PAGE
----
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J Clin Endocrinol Metab. 2018 May 1;103(5):2050-2060. doi: 10.1210/jc.2018-00183.

Comprehensive Metabolic Profiling Reveals a Lipid-Rich Fingerprint of Free Thyroxine Far Beyond Classic Parameters.

Author information

Institute of Clinical Chemistry and Laboratory Medicine, University Medicine Greifswald, Greifswald, Germany.
German Centre for Cardiovascular Research (DZHK), Partner Site Greifswald, Greifswald, Germany.
Interfaculty Institute for Genetics and Functional Genomics, University Medicine and Ernst-Moritz Arndt-University Greifswald, Greifswald, Germany.
Institute of Bioinformatics and Systems Biology, Helmholtz Zentrum München, Neuherberg, Germany.
Institute of Experimental Genetics, Genome Analysis Center, Helmholtz Zentrum München, Neuherberg, Germany.
Institute of Computational Biology, Helmholtz Zentrum München, Neuherberg, Germany.
German Centre for Diabetes Research, München-Neuherberg, Germany.
Institute for Community Medicine, University Medicine Greifswald, Greifswald, Germany.
German Centre for Diabetes Research, Partner Site Greifswald, Greifswald, Germany.
Lehrstuhl für Experimentelle Genetik, Technische Universität München, Freising-Weihenstephan, Germany.



Thyroid hormones are ubiquitously involved in human metabolism. However, the precise molecular patterns associated with alterations in thyroid hormones levels remain to be explored in detail. A number of recent studies took great advantage of metabolomics profiling to outline the metabolic actions of thyroid hormones in humans.


Among 952 participants in the Study of Health in Pomerania, data on serum free thyroxine (FT4) and thyrotropin and comprehensive nontargeted metabolomics data from plasma and urine samples were available. Linear regression analyses were performed to assess the association between FT4 or thyrotropin and metabolite levels.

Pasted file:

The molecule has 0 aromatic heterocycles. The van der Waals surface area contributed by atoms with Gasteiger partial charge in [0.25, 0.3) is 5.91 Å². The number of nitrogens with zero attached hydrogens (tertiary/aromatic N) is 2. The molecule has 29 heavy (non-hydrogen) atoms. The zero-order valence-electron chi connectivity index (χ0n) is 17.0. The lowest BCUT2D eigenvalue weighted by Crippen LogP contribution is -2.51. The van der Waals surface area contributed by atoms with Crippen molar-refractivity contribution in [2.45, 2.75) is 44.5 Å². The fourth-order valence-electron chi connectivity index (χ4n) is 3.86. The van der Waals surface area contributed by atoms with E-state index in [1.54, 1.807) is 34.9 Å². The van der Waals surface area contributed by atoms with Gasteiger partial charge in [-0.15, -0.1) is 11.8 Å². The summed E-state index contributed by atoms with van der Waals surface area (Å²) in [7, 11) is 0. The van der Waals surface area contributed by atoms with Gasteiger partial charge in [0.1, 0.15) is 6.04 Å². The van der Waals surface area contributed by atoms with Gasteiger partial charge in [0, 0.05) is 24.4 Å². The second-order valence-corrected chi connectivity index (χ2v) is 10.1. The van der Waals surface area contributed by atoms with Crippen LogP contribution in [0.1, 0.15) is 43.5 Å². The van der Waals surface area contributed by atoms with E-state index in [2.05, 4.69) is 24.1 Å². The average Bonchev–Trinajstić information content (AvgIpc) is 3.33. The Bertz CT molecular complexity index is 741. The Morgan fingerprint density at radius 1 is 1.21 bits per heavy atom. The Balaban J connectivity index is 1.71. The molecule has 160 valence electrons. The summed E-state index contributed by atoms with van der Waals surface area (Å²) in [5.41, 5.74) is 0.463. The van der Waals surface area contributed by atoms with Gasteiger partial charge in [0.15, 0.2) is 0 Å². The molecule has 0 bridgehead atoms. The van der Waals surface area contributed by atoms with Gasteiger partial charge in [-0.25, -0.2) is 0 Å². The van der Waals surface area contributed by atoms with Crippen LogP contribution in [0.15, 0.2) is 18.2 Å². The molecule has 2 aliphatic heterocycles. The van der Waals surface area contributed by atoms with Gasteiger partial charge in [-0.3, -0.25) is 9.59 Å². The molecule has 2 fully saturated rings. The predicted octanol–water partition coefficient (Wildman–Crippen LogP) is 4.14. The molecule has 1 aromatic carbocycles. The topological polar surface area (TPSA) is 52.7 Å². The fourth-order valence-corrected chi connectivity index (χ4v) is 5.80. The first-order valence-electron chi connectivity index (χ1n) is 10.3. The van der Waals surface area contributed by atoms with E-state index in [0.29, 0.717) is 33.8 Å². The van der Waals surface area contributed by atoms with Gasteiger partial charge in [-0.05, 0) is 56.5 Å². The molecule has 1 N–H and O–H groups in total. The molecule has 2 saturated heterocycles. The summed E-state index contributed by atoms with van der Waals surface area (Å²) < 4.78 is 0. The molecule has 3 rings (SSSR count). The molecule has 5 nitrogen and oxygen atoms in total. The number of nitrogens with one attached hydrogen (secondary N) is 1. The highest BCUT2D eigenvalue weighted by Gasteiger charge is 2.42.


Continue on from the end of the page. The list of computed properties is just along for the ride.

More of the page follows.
Results and Conclusion:

After accounting for major confounders, 106 of 613 plasma metabolites were significantly associated with FT4. The associations in urine were minor (12 of 587). Most of the plasma metabolites consisted of lipid species, and subsequent analysis of highly resolved lipoprotein subclasses measured by proton nuclear magnetic resonance spectroscopy revealed a consistent decrease in several of these species (e.g., phospholipids) and large low-density lipoprotein and small high-density lipoprotein particles. The latter was unique to men. Several polyunsaturated and saturated fatty acids displayed an association with FT4 in women only. A random forest-based variable selection approach using phenotypic characteristics revealed higher alcohol intake in men and an adverse thyroid state and menopause in women as the putative mediating factors. In general, our observations have confirmed the lipolytic and lipogenic effect of thyroid hormones even in the physiological range and revealed different phenotypic characteristics (e.g., lifestyle differences) as possible confounders for sex-specific findings.

[Indexed for MEDLINE]

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